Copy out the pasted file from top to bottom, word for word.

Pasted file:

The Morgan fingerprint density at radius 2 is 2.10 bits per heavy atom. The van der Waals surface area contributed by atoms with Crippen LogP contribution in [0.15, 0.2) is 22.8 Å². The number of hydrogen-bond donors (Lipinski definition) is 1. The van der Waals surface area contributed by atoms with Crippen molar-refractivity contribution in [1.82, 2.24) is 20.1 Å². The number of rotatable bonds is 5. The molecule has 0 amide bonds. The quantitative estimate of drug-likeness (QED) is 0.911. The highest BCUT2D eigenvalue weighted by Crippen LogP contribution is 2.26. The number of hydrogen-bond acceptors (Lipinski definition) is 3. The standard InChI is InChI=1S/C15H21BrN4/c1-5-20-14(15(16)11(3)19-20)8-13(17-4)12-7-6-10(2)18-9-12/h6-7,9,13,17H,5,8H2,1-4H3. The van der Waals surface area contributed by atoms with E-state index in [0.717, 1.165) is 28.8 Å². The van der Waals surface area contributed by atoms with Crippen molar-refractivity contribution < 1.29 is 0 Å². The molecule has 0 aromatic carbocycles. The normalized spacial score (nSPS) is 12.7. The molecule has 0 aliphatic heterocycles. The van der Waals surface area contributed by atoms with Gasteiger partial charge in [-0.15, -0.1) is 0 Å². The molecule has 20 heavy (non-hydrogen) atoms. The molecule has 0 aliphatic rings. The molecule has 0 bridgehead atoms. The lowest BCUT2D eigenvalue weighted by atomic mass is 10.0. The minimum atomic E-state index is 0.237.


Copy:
The Morgan fingerprint density at radius 2 is 2.10 bits per heavy atom. The van der Waals surface area contributed by atoms with Crippen LogP contribution in [0.15, 0.2) is 22.8 Å². The number of hydrogen-bond donors (Lipinski definition) is 1. The van der Waals surface area contributed by atoms with Crippen molar-refractivity contribution in [1.82, 2.24) is 20.1 Å². The number of rotatable bonds is 5. The molecule has 0 amide bonds. The quantitative estimate of drug-likeness (QED) is 0.911. The highest BCUT2D eigenvalue weighted by Crippen LogP contribution is 2.26. The number of hydrogen-bond acceptors (Lipinski definition) is 3. The standard InChI is InChI=1S/C15H21BrN4/c1-5-20-14(15(16)11(3)19-20)8-13(17-4)12-7-6-10(2)18-9-12/h6-7,9,13,17H,5,8H2,1-4H3. The van der Waals surface area contributed by atoms with E-state index in [0.717, 1.165) is 28.8 Å². The van der Waals surface area contributed by atoms with Crippen molar-refractivity contribution < 1.29 is 0 Å². The molecule has 0 aromatic carbocycles. The normalized spacial score (nSPS) is 12.7. The molecule has 0 aliphatic heterocycles. The van der Waals surface area contributed by atoms with Gasteiger partial charge in [-0.15, -0.1) is 0 Å². The molecule has 20 heavy (non-hydrogen) atoms. The molecule has 0 aliphatic rings. The molecule has 0 bridgehead atoms. The lowest BCUT2D eigenvalue weighted by atomic mass is 10.0. The minimum atomic E-state index is 0.237.